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Walled Gardens and the Wild West

January 27, 2012

I’m probably not going to say anything new here, but I might have a few insights that are different. Today I saw a posting on Slashdot where someone, probably someone under 30, said that software piracy was invitable and nothing could be done to stop it. They went on and pretty much said the correct response in their view was to make it all free, give up entirely on the idea of revenue from “imaginary property” (digital goods) and figure out some other way to make money.

Like maybe making commodity hardware for the lowest price. Sadly, that niche is currently filled by China and through really low labor costs they are going to be pretty much unbeatable at this. Even a 100% automated factory where you dump raw ores in one end and finished iPads come out the other wouldn’t be cheaper than the arrangements in China with nearly slave labor being pretty happy to be working at all.

Well, I should point out that on the Apple iPod, iPad and iPhone platforms there is virtually zero piracy. Sure, it is possible – but first you have to jailbreak the device. It doesn’t take too long before someone figures out how to do this to the latest version of iOS every time a new one comes along, so piracy is not really restricted by the hardware being locked down in some manner. What really deters piracy is the jailbreaking process is hard and it can void the warranty. Also, if you aren’t careful you can end up with a bricked device and no warranty. Hence only a small percentage of these devices are jailbroken and an even smaller number have pirated software on them.

This environment also has eliminated (100% as far as I know) malware from the platform. There is no such thing as anti-virus or anti-malware for any of these platforms. This pretty much kills dead two things that plague PC software developers and PC users.

This is a clear indication that the future of general user computing is that of “appliances” like the iPad and iPhone rather than the general-purposes open architecture PC. We are seeing significant numbers of users exchanging laptop computers for iPads today and we are seeing nearly all major software vendors trying to move to some kind of App Store model. What this does is give the user one place to get software and also puts in place some kind of validation of that software. End result is a better experience for the user.

Now, there are clearly some users that actually do need an open environment where they can put any software they choose on their computer. The locked down walled garden of the iPad is not for them. But this is only a small fraction of the computer-using community. The problem with such systems is clear: an administrator is required and that administrator has to be knowledgeable about the operating system, the hardware and the software being installed. We have tried for 30 some years to get the general user community to understand this, get the necessary education and be able to do this. It has failed.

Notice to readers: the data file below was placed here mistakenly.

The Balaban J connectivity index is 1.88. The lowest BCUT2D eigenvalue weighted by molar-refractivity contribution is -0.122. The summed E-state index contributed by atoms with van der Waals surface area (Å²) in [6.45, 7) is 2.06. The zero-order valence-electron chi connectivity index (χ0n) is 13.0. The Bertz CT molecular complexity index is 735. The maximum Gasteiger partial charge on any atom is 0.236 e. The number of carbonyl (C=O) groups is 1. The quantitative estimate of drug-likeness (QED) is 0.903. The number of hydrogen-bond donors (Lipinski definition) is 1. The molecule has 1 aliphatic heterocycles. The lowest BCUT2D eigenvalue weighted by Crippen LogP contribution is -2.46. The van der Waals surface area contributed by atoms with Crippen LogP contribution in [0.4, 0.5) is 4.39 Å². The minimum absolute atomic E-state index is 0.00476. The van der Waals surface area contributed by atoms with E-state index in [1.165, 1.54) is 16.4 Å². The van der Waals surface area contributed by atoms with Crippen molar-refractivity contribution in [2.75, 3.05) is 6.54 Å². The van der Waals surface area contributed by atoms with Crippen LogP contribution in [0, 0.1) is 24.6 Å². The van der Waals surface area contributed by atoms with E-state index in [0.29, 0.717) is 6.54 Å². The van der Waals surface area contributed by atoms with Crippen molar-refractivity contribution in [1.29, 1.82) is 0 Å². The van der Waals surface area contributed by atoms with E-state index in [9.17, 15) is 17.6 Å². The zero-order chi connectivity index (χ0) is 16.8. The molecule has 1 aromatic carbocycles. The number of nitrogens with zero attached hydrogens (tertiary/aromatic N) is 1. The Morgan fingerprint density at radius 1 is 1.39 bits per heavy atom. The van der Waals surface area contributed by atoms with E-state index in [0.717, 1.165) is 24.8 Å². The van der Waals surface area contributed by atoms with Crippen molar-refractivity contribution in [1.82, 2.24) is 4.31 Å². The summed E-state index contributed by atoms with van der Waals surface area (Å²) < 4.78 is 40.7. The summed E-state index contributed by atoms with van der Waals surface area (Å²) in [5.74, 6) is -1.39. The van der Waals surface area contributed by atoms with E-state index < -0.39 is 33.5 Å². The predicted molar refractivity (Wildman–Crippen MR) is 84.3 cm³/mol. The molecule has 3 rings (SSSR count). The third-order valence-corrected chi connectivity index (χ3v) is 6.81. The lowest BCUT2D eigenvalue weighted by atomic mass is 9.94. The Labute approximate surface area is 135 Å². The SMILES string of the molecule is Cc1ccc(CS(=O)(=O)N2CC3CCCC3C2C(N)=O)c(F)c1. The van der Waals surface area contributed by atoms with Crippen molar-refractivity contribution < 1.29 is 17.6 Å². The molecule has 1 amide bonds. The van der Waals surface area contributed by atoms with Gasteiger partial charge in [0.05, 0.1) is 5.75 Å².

Today the average user has a home computer with no administrator and often many different items of “malware” on their computer. Contrast this with the corporate environment where you have a staff of people serving in this administrator role and the problems drop significantly. Where most of the knowledgeable PC community has been going for the last 30 years or so is trying to get the entire PC user community so it is structured like the corporate environment with someone performing this administration role for the home users. This hasn’t worked very well and is likely the completely wrong approach.

In less than six years Apple has shown a clear model of the future with the introduction of the iPhone, iPod Touch and finally the iPad. These devices need no administration whatsoever and have never had any sort of malware problem. There also has never been a piracy issue for software developers. This is in stark contrast to the (slightly) more open Android model which does allow installation of unapproved, unexamined software and has had significant malware issues. Also, there is a clear path for software piracy on the Android platform although it is (so far) much less pervasive than it is on the PC platform.

The fact that users seem to want an appliance that “just computes” rather than an open device they can program is bolstered by the sales of iPod Touch, iPhone and iPad devices. Somewhat similar Android-based devices are available and are selling pretty well, but price is clearly a factor – the Apple devices are rather expensive in comparison. If “freedom” was a significant feature in sales you would have expected the more open Android tablets to have replaced iPad devices in the marketplace. If anything, what we are seeing is the more cost-concious buyers going to Android tablets and other users selecting iPad devices. There are much more difficult comparisons that can be made with phones as there are a lot more factors external to the phone and phone software.

Windows 8 with its Microsoft App Store may make this even more obvious. No, I don’t believe software piracy is invitable and that the proper choice is to abandon revenue for digital goods. I do agree that younger people that have grown up with being able to freely pirate may have some difficulties understanding that people actually do count on revenue from their works in digital form. It is interesting to see these people when hired by a software company go through some convolutions when they figure out their salary is being paid by people spending money for stuff they used to download for free.

InfinaDyne is publishing Apple iPhone and iPad applications as well as PC software.

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